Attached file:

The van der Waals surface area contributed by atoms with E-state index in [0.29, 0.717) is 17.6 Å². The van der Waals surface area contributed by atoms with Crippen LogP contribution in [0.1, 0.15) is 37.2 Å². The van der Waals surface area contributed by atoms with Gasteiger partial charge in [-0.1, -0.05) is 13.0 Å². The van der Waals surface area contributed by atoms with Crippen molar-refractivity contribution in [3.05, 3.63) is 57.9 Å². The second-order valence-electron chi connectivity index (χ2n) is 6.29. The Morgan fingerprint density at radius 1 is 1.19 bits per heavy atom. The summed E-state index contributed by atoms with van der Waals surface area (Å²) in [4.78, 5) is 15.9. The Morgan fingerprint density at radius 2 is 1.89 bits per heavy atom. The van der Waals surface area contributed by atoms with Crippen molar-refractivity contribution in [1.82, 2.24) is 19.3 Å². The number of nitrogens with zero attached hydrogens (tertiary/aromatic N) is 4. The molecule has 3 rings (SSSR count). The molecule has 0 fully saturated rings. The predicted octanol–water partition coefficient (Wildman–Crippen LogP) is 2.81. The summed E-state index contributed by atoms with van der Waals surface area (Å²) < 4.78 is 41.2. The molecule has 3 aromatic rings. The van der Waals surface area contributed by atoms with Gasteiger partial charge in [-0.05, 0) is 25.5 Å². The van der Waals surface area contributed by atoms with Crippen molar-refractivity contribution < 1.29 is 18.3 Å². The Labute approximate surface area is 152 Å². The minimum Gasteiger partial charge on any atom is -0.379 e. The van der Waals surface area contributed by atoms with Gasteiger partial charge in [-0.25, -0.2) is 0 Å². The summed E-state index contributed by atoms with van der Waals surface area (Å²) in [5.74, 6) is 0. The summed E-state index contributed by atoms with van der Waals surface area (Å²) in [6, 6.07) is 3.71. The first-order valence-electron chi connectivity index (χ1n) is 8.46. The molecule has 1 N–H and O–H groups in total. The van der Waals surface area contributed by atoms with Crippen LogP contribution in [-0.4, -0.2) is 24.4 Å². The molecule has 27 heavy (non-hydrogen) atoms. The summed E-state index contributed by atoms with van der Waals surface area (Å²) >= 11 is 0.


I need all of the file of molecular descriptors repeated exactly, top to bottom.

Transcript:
The van der Waals surface area contributed by atoms with E-state index in [0.29, 0.717) is 17.6 Å². The van der Waals surface area contributed by atoms with Crippen LogP contribution in [0.1, 0.15) is 37.2 Å². The van der Waals surface area contributed by atoms with Gasteiger partial charge in [-0.1, -0.05) is 13.0 Å². The van der Waals surface area contributed by atoms with Crippen molar-refractivity contribution in [3.05, 3.63) is 57.9 Å². The second-order valence-electron chi connectivity index (χ2n) is 6.29. The Morgan fingerprint density at radius 1 is 1.19 bits per heavy atom. The summed E-state index contributed by atoms with van der Waals surface area (Å²) in [4.78, 5) is 15.9. The Morgan fingerprint density at radius 2 is 1.89 bits per heavy atom. The van der Waals surface area contributed by atoms with Crippen molar-refractivity contribution in [1.82, 2.24) is 19.3 Å². The number of nitrogens with zero attached hydrogens (tertiary/aromatic N) is 4. The molecule has 3 rings (SSSR count). The molecule has 0 fully saturated rings. The predicted octanol–water partition coefficient (Wildman–Crippen LogP) is 2.81. The summed E-state index contributed by atoms with van der Waals surface area (Å²) < 4.78 is 41.2. The molecule has 3 aromatic rings. The van der Waals surface area contributed by atoms with Gasteiger partial charge in [-0.05, 0) is 25.5 Å². The van der Waals surface area contributed by atoms with Crippen molar-refractivity contribution < 1.29 is 18.3 Å². The Labute approximate surface area is 152 Å². The minimum Gasteiger partial charge on any atom is -0.379 e. The van der Waals surface area contributed by atoms with Gasteiger partial charge in [-0.25, -0.2) is 0 Å². The summed E-state index contributed by atoms with van der Waals surface area (Å²) in [5.74, 6) is 0. The summed E-state index contributed by atoms with van der Waals surface area (Å²) in [6, 6.07) is 3.71. The first-order valence-electron chi connectivity index (χ1n) is 8.46. The molecule has 1 N–H and O–H groups in total. The van der Waals surface area contributed by atoms with Crippen LogP contribution in [-0.4, -0.2) is 24.4 Å². The molecule has 27 heavy (non-hydrogen) atoms. The summed E-state index contributed by atoms with van der Waals surface area (Å²) >= 11 is 0.